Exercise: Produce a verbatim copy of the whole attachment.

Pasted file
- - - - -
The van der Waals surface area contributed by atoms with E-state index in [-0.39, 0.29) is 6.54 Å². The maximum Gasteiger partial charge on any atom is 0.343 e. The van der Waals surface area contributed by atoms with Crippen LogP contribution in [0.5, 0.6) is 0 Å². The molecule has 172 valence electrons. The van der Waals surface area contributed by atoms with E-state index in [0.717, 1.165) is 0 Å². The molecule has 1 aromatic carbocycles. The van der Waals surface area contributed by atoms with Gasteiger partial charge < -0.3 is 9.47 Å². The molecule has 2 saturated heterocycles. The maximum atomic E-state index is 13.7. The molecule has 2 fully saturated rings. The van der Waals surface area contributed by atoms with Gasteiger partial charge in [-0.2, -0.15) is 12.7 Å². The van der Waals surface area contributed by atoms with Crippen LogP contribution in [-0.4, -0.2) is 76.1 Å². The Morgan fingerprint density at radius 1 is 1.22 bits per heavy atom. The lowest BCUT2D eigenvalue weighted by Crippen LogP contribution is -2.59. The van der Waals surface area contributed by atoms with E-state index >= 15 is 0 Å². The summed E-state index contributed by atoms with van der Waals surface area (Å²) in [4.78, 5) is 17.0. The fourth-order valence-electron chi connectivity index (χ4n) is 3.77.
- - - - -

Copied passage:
The van der Waals surface area contributed by atoms with E-state index in [-0.39, 0.29) is 6.54 Å². The maximum Gasteiger partial charge on any atom is 0.343 e. The van der Waals surface area contributed by atoms with Crippen LogP contribution in [0.5, 0.6) is 0 Å². The molecule has 172 valence electrons. The van der Waals surface area contributed by atoms with E-state index in [0.717, 1.165) is 0 Å². The molecule has 1 aromatic carbocycles. The van der Waals surface area contributed by atoms with Gasteiger partial charge < -0.3 is 9.47 Å². The molecule has 2 saturated heterocycles. The maximum atomic E-state index is 13.7. The molecule has 2 fully saturated rings. The van der Waals surface area contributed by atoms with Gasteiger partial charge in [-0.2, -0.15) is 12.7 Å². The van der Waals surface area contributed by atoms with Crippen LogP contribution in [-0.4, -0.2) is 76.1 Å². The Morgan fingerprint density at radius 1 is 1.22 bits per heavy atom. The lowest BCUT2D eigenvalue weighted by Crippen LogP contribution is -2.59. The van der Waals surface area contributed by atoms with E-state index >= 15 is 0 Å². The summed E-state index contributed by atoms with van der Waals surface area (Å²) in [4.78, 5) is 17.0. The fourth-order valence-electron chi connectivity index (χ4n) is 3.77.